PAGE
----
The NAACP Defense Fund, famously led by Thurgood Marshall during the Civil Rights Movement, has new leadership.
NPR spoke with the new leader of the NAACP Defense Fund, Sherrilyn Ifill, law professor at the University of Maryland, about what it means to lead ‘black America’s Law Firm’ during the age of Obama.
“There are adult generations that have no memory of the civil rights movement, who are unaware of its sights, its sounds, what it meant, the seminal way in which it shaped how many of us think about America and think about the world,” Ifill says.
Ifill says seeing the black president makes it harder for people to integrate “the picture of a black president and his family and the reality of what life is like for people at the bottom.”
Ifill is bringing attention to how people view Obama as an indication of a post-racial era in America, not understanding that African-Americans in general still experience disparities in all walks of life.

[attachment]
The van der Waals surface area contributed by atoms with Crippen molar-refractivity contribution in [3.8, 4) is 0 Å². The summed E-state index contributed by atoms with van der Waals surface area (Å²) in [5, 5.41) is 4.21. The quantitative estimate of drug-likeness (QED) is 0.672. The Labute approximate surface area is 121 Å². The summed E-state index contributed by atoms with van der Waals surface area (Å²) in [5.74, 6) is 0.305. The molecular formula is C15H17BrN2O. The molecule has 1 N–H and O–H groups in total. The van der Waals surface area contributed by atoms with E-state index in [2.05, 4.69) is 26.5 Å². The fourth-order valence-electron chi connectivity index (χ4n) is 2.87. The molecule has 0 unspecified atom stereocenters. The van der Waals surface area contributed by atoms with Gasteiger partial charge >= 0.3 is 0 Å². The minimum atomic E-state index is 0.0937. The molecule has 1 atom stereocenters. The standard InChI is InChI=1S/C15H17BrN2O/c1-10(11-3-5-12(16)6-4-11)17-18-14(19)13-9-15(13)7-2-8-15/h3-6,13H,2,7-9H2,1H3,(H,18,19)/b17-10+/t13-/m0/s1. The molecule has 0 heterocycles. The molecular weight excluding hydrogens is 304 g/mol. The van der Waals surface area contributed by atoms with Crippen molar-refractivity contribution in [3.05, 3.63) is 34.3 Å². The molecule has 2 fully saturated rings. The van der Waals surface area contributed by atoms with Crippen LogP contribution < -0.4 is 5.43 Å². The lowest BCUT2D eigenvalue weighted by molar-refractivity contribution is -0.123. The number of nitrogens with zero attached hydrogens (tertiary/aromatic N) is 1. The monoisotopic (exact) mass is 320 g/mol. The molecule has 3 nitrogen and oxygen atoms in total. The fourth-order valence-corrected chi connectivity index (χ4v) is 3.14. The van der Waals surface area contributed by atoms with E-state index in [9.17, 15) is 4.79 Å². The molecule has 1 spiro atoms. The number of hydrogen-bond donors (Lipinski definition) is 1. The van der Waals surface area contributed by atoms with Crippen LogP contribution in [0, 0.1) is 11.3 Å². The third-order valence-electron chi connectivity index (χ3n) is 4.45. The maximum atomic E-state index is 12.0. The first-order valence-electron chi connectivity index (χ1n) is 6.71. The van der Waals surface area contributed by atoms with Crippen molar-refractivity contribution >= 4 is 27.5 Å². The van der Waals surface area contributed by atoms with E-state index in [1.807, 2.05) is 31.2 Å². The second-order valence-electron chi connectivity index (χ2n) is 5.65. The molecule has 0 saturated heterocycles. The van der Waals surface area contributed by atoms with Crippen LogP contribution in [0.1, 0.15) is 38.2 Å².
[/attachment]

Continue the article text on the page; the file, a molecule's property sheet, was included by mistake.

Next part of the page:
For example, the unemployment rate among African-Americans is double that of white Americans, according to the Bureau of Labor Statistics.
According to NPR, there are two big cases on Ifill’s agenda:
The first involves a test of the affirmative action system at the University of Texas, where a student who says she was rejected because she’s white has sued to overturn the school’s admissions regime.
The second is a case that calls into question a key part of the 1965 Voting Rights Act. Section Five of that law gives the Justice Department the power to pre-approve election changes in states with a history of discrimination.
Ifill began her legal career doing voting rights cases in the South at the NAACP Legal Defense Fund, and is also eyeing challenging voting rights laws enacted by several states.